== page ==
Honors 2004
Spring Semester
Medieval European Civilization
John Protevi
LSU French & Italian
Class use only. Do not cite w/o permission


Augustine's Confessions and Interiority

1. Christianity from inside and from outside
2. Coding, Decoding, Overcoding
3. Augustine's Confessions as a marker of interiorization social practices
4. The interiorization of time in Augustine's Confessions

1. Christianity from inside and from outside

Today I want to give an external reading of Augustine's Confessions as a marker in the social practices we call "Christianity." Thus I'll be using historical, economic, political, sociological categories to analyze certain aspects of a specific social movement: the spread of Christianity across the late Roman Empire. Such an "external" vs. "internal" approach can also be called "materialist," in opposition to "idealist," or even "objective" vs. "subjective," though those last oppositions often provoke misunderstanding. In this case, "materialist" doesn't mean "vulgar money-grubbing," nor does "idealist" mean "starry-eyed wishful thinking." Rather, a materialist analysis looks to explain ideas by reference to processes of production of material objects, including bodily desires (they are, after all, explainable in terms of blood flow, adrenaline release, and so on), while an idealist analysis looks to explain social production in terms of ideas. Similarly, "objective" doesn't mean "true or scientific" and "subjective" doesn't mean "false or illusionary." Rather, an objective analysis looks at Christianity as an object, from the outside, using categories of material processes, while a subjective analysis looks at Christianity as a Christian subject might, from the inside as it were, using personal psychological categories of faith, belief, revealed truth, redemption, etc. Now it should go without saying, but I'll say it anyway, that an external, materialist, objective analysis of Christianity as a historical process is not "anti-Christian," even though it is of necessity non-Christian, or a-Christian, if such a word exists. Thus it seems to me a person can be a believing Christian and still understand and appreciate external analyses of Christianity. A simplified chart:
external: Christianity from the outside internal: Christianity from the inside
materialist: use production processes to explain social ideas idealist: use social ideas to explain production processes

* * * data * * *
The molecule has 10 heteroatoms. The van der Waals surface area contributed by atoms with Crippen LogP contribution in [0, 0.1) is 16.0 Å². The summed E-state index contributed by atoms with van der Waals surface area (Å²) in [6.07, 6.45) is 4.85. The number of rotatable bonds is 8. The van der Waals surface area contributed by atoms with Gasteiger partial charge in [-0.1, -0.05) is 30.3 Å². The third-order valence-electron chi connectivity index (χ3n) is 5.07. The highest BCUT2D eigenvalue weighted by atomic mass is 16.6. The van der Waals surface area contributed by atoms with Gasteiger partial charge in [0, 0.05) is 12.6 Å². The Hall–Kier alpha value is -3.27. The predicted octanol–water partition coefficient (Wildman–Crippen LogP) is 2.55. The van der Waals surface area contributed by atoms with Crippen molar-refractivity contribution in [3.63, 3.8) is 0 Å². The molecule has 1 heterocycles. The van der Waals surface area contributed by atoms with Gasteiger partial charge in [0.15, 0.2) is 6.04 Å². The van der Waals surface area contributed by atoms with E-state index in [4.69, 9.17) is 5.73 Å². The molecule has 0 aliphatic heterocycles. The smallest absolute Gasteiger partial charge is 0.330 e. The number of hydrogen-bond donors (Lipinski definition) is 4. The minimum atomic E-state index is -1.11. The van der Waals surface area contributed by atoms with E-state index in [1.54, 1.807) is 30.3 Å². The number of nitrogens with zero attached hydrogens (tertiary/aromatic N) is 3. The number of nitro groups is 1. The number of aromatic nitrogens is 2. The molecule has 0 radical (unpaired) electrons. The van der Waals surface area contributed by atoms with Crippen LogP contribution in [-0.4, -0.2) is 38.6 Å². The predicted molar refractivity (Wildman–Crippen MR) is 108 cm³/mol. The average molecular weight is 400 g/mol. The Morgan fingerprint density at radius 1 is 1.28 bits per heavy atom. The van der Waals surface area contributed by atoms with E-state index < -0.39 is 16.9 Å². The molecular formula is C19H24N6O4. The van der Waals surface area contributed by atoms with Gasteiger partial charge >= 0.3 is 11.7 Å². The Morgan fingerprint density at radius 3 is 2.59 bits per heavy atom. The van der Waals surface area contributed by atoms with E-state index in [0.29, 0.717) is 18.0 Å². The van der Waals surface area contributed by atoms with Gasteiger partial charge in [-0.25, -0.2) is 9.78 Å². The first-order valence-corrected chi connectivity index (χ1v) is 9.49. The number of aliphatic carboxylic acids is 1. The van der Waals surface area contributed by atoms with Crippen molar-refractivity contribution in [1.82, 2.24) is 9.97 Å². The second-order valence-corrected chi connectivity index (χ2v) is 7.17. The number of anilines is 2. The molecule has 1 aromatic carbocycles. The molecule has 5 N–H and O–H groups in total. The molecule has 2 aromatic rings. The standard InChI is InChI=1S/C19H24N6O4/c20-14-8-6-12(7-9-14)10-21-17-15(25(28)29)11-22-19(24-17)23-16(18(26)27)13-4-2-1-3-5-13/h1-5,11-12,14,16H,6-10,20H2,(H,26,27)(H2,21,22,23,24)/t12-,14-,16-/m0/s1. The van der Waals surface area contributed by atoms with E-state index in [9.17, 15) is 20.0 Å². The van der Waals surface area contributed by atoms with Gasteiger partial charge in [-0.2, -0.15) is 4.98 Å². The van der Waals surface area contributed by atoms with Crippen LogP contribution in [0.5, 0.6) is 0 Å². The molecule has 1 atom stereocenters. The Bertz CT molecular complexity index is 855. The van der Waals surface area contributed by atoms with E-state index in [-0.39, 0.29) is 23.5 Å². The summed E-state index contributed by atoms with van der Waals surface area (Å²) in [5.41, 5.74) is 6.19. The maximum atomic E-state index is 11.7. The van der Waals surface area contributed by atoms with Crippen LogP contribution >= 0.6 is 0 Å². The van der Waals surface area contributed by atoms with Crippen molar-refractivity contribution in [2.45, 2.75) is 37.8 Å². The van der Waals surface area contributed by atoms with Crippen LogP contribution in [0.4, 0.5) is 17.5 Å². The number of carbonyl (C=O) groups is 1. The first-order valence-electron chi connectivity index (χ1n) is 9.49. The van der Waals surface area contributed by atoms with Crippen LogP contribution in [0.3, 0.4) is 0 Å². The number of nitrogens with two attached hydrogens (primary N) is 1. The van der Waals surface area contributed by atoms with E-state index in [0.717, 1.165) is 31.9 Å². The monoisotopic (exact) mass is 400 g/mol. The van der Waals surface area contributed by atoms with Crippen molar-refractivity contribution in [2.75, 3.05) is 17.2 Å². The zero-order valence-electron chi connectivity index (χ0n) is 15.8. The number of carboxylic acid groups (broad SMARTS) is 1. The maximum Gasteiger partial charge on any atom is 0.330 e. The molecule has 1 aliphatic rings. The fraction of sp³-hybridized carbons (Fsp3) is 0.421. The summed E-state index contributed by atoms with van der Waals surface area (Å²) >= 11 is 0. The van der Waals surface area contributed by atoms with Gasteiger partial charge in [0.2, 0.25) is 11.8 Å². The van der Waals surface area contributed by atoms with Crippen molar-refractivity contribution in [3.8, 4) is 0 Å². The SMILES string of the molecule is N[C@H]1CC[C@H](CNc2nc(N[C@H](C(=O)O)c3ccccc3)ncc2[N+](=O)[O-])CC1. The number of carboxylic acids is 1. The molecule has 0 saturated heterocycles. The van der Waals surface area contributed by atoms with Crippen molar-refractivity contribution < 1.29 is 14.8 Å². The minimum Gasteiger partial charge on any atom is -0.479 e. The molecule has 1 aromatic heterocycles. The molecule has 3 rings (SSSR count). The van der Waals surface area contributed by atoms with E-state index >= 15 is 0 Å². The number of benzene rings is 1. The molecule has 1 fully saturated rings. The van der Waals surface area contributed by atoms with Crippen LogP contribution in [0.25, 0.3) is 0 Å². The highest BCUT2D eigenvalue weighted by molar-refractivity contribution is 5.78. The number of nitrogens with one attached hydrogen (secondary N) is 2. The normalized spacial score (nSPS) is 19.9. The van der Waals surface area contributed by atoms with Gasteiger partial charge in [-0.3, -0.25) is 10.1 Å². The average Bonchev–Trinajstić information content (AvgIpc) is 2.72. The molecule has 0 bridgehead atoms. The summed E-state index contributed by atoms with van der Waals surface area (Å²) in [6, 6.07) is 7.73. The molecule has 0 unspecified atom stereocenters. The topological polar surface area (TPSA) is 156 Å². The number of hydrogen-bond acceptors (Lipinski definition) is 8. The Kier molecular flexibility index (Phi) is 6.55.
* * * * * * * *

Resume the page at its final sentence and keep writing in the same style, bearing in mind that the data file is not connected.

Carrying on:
objective: Christianity as an object subjective: Christian belief

2. Coding, Overcoding, Decoding

To develop my materialist reading, I want to develop a simplified grid for talking about the processes that form social structures which regulate production, distribution, and consumption.

Let us say that while in some sense all social formations code the acceptable behavior of their members, there is a restricted sense of "coding" as such a process that forms a social structure that regulates production, distribution, and consumption. Here I mean that the most common simple (but not "primitive") coding is that of the earth, which claims that production is due to the fecundity of nature and that humans are natural creatures. Any surplus production is given back to the earth in the form of feasts and/or sacrifices, which ensure that no surplus ends up in the hands of any one person. The ideal tendency of coding is to form a tribe.

Next let's talk about an overcoding that takes the credit for production from the earth and gives it to a single being, a lord, a king, an emperor, a tyrant who is, in turn, often the earthly representative of a celestial lord. Any surplus is captured by the lord in the form of tribute, taxes, forced service, and the like, and used for his glory and honor: palaces, temples, tombs, etc. The ideal tendency of overcoding is to form a State.

Such overcoding is harried, however, by a decoding that would destroy the imperial overcoding, mock the pretensions of the lord, and divert the surplus the lord hoped to capture to an immanently-organized band of "thieving warriors" (who sometimes also go by the name of "capitalists"-with "war" transposed into "competition.") The ideal tendency of decoding is to form a "war-machine."